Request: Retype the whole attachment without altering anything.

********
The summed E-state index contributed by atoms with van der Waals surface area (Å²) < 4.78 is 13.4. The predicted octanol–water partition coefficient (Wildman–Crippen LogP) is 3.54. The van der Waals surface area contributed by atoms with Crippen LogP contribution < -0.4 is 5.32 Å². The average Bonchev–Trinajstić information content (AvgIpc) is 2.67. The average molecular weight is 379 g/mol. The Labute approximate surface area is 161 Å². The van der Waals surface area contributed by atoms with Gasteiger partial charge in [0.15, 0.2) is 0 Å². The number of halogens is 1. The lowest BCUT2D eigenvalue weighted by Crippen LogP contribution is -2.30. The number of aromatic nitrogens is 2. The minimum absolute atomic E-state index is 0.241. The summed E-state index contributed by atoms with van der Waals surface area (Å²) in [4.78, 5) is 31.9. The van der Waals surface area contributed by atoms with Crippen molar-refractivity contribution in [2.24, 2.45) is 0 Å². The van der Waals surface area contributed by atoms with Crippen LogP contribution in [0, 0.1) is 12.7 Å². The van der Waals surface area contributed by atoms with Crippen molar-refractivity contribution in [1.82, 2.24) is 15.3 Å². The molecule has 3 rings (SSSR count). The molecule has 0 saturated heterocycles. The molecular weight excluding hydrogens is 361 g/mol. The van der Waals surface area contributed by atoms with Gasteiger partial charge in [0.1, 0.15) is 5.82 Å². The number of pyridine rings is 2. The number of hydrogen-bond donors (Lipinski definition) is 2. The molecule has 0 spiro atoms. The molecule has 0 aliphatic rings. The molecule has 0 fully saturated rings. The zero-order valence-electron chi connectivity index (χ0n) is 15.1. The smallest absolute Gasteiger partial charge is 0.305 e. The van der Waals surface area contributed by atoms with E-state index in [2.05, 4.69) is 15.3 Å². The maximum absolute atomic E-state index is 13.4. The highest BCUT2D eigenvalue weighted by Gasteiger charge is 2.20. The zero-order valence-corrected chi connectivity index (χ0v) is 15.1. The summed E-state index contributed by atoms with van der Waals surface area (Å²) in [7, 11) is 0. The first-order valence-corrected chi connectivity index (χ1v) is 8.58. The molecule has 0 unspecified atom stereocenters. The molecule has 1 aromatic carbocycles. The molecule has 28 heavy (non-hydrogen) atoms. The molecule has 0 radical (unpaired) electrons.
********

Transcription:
The summed E-state index contributed by atoms with van der Waals surface area (Å²) < 4.78 is 13.4. The predicted octanol–water partition coefficient (Wildman–Crippen LogP) is 3.54. The van der Waals surface area contributed by atoms with Crippen LogP contribution < -0.4 is 5.32 Å². The average Bonchev–Trinajstić information content (AvgIpc) is 2.67. The average molecular weight is 379 g/mol. The Labute approximate surface area is 161 Å². The van der Waals surface area contributed by atoms with Gasteiger partial charge in [0.15, 0.2) is 0 Å². The number of halogens is 1. The lowest BCUT2D eigenvalue weighted by Crippen LogP contribution is -2.30. The number of aromatic nitrogens is 2. The minimum absolute atomic E-state index is 0.241. The summed E-state index contributed by atoms with van der Waals surface area (Å²) in [4.78, 5) is 31.9. The van der Waals surface area contributed by atoms with Crippen molar-refractivity contribution in [2.24, 2.45) is 0 Å². The van der Waals surface area contributed by atoms with Crippen LogP contribution in [0, 0.1) is 12.7 Å². The van der Waals surface area contributed by atoms with Crippen molar-refractivity contribution in [1.82, 2.24) is 15.3 Å². The molecule has 3 rings (SSSR count). The molecule has 0 saturated heterocycles. The molecular weight excluding hydrogens is 361 g/mol. The van der Waals surface area contributed by atoms with Gasteiger partial charge in [0.1, 0.15) is 5.82 Å². The number of pyridine rings is 2. The number of hydrogen-bond donors (Lipinski definition) is 2. The molecule has 0 spiro atoms. The molecule has 0 aliphatic rings. The molecule has 0 fully saturated rings. The zero-order valence-electron chi connectivity index (χ0n) is 15.1. The smallest absolute Gasteiger partial charge is 0.305 e. The van der Waals surface area contributed by atoms with E-state index in [2.05, 4.69) is 15.3 Å². The maximum absolute atomic E-state index is 13.4. The highest BCUT2D eigenvalue weighted by Gasteiger charge is 2.20. The zero-order valence-corrected chi connectivity index (χ0v) is 15.1. The summed E-state index contributed by atoms with van der Waals surface area (Å²) in [7, 11) is 0. The first-order valence-corrected chi connectivity index (χ1v) is 8.58. The molecule has 0 unspecified atom stereocenters. The molecule has 1 aromatic carbocycles. The molecule has 28 heavy (non-hydrogen) atoms. The molecule has 0 radical (unpaired) electrons.